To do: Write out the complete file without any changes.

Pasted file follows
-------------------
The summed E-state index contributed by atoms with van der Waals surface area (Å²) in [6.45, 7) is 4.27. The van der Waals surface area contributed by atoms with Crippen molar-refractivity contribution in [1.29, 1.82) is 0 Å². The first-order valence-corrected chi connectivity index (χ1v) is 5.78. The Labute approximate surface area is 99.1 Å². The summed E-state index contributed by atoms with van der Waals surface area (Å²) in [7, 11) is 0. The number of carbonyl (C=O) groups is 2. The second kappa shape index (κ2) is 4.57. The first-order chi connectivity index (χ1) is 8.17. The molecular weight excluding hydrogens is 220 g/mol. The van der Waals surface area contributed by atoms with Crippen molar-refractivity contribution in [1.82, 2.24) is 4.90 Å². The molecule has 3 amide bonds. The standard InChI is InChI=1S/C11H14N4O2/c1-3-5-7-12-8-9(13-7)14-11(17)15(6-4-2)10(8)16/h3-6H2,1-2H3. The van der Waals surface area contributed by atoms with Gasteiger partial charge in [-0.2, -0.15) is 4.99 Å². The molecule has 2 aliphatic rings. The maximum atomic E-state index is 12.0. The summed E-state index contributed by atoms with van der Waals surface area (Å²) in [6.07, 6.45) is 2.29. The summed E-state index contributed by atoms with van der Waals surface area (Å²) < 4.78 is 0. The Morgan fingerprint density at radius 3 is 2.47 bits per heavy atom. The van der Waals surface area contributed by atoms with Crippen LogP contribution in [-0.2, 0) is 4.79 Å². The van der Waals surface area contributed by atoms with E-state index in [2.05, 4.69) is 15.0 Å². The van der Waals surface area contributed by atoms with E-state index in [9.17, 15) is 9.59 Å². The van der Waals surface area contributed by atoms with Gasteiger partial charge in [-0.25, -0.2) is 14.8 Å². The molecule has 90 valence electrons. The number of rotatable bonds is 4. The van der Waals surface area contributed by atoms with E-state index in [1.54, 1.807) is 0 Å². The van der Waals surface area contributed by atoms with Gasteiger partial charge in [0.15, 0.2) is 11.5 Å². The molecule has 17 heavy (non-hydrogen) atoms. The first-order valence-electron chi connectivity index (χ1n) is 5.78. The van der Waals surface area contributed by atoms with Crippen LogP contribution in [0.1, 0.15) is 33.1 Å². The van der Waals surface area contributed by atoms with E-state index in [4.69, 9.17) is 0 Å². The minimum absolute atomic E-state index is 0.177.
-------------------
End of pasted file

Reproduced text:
The summed E-state index contributed by atoms with van der Waals surface area (Å²) in [6.45, 7) is 4.27. The van der Waals surface area contributed by atoms with Crippen molar-refractivity contribution in [1.29, 1.82) is 0 Å². The first-order valence-corrected chi connectivity index (χ1v) is 5.78. The Labute approximate surface area is 99.1 Å². The summed E-state index contributed by atoms with van der Waals surface area (Å²) in [7, 11) is 0. The number of carbonyl (C=O) groups is 2. The second kappa shape index (κ2) is 4.57. The first-order chi connectivity index (χ1) is 8.17. The molecular weight excluding hydrogens is 220 g/mol. The van der Waals surface area contributed by atoms with Crippen molar-refractivity contribution in [1.82, 2.24) is 4.90 Å². The molecule has 3 amide bonds. The standard InChI is InChI=1S/C11H14N4O2/c1-3-5-7-12-8-9(13-7)14-11(17)15(6-4-2)10(8)16/h3-6H2,1-2H3. The van der Waals surface area contributed by atoms with Gasteiger partial charge in [-0.2, -0.15) is 4.99 Å². The molecule has 2 aliphatic rings. The maximum atomic E-state index is 12.0. The summed E-state index contributed by atoms with van der Waals surface area (Å²) in [6.07, 6.45) is 2.29. The summed E-state index contributed by atoms with van der Waals surface area (Å²) < 4.78 is 0. The Morgan fingerprint density at radius 3 is 2.47 bits per heavy atom. The van der Waals surface area contributed by atoms with Crippen LogP contribution in [-0.2, 0) is 4.79 Å². The van der Waals surface area contributed by atoms with E-state index in [2.05, 4.69) is 15.0 Å². The van der Waals surface area contributed by atoms with E-state index in [9.17, 15) is 9.59 Å². The van der Waals surface area contributed by atoms with Gasteiger partial charge in [-0.25, -0.2) is 14.8 Å². The molecule has 90 valence electrons. The number of rotatable bonds is 4. The van der Waals surface area contributed by atoms with E-state index in [1.54, 1.807) is 0 Å². The van der Waals surface area contributed by atoms with Gasteiger partial charge in [0.15, 0.2) is 11.5 Å². The molecule has 17 heavy (non-hydrogen) atoms. The first-order valence-electron chi connectivity index (χ1n) is 5.78. The van der Waals surface area contributed by atoms with Crippen LogP contribution in [0.1, 0.15) is 33.1 Å². The van der Waals surface area contributed by atoms with E-state index in [4.69, 9.17) is 0 Å². The minimum absolute atomic E-state index is 0.177.